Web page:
|This monument honors the young Greeks who came to America to deep-sea dive for sponge.|
As winds are likely to do, they shifted direction blowing the restaurant-scented winds toward the docks. The mixture of cooking food, the sweetness of salt-sea air mixed in me like I would imagine a real aphrodisiac – if such a thing existed. It did turn me on, so to speak. It also made me hungry. It was time to start “fishing” for a restaurant. It all smelled so fantastic.
|This is, perhaps, the largest Greek restaurant on Dodecanse Avenue.|
While each menu I looked at stated clearly “authentic Greek cuisine, I never doubted it for a second. Competition for your restaurant dollar seemed fierce as restaurant employees stood on the sidewalk and made sure you had copy of the current menu complete with a discount coupon to entice you further. That was fun. It brought back memories of the old days at our Indiana State Fair and during my visit to Tijuana years ago.
|I couldn't get a table at Hellas Restaurant, so I did a walk-thru - camera in hand.|
Finally, I chose a restaurant, based on immediacy. Besides, I was already in the neighborhood for restaurants. Just a few doors down was the Parthenon. The street hawker was going to give me a menu and a discount coupon, but when it looked like I was going in any way, the took back the menu and extended his arm in a welcoming fashion – no coupon. Ha-ha. Once seated, I glanced at the menu and ordered a Gyro (correctly pronounced year’-oh) with Feta cheese. It came with french fries, which I though odd, but hey, I’m an American – what’s the difference? I wanted some Greek wine, too – a red, to go with lunch. The young, non-Greek waiter brought it right out. So, I had a gyro, fries and a small glass of wine for … $21.00 with tip. (Yeah, such a deal, right?) Hey, I’m on vacation .. or retired .. or something. Its only money. The service and the food were both good.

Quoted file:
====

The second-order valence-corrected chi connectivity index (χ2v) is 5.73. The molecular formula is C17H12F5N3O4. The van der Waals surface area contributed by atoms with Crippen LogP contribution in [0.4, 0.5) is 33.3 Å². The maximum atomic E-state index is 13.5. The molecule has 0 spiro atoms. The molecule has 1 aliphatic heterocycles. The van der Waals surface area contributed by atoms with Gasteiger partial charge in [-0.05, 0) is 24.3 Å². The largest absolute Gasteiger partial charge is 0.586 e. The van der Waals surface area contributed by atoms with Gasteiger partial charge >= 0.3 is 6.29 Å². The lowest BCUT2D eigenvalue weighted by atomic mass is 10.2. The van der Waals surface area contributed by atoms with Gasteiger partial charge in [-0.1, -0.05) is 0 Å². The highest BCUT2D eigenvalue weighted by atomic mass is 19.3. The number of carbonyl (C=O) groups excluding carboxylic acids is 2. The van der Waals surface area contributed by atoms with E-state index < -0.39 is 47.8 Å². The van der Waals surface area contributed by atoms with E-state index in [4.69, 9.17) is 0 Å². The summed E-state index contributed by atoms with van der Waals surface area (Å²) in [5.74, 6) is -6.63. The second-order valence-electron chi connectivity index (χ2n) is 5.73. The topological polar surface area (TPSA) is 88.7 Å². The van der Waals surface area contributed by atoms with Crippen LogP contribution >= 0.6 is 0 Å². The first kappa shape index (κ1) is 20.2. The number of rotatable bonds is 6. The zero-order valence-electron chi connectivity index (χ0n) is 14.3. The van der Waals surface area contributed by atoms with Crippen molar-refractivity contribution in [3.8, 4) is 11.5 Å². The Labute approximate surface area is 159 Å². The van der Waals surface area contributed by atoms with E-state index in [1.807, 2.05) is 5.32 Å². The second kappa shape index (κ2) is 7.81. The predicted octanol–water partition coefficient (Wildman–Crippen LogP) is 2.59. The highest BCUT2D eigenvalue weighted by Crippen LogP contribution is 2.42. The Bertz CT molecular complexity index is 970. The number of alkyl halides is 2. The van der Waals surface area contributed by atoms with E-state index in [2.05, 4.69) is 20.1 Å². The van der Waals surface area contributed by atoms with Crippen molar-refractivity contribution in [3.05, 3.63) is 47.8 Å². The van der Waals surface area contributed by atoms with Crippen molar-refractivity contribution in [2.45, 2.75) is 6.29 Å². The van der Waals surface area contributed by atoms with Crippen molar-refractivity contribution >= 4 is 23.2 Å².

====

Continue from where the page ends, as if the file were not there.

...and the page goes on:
|This is NOT a real shark.|
After lunch, there was still time for sight-seeing, window shopping (I’m trying to live small, remember.) and more photos. I shot only about 90 photos that day – at least, that’s what I ended up with after my first run-through editing process. Each one it’s one souvenir, of sorts. I’m glad they’re digital images or I could no longer afford the hobby of photography.
|Santorini wall-art for sale.|
On the way back toward my parked car and the subsequent short ride home, I snagged another shot of a gift shop selling Santorini wall-art. I walked back toward the docks to watch the people loading onto the boats which take visitors a short distance out to sea to demonstrate sponge diving with a fully equipped diver, complete with heavy Greek accent to accompany you. I didn’t go, but now wish I had.
There is always somethings to regret not doing when traveling on a budget. I didn’t get to have dinner at the restaurant Saturday night featuring the belly dancer, either. I’m sure that was a real treat. Earlier in my photography career, I was involved with a company that traveled the USA photographing Dance Teams and I really grew an appreciation for the art form.
|Yep, that bicycle is covered in sponge.|
Leaving the docks to head back to the car for the ride back to camp, I got this parting shot in a gift shop window display. I hope you appreciate the irony. For some reason, I felt a personal loss at having to leave. Perhaps something left undone.
|More "sign wisdom".|
Have a good day. Thanks for your visit.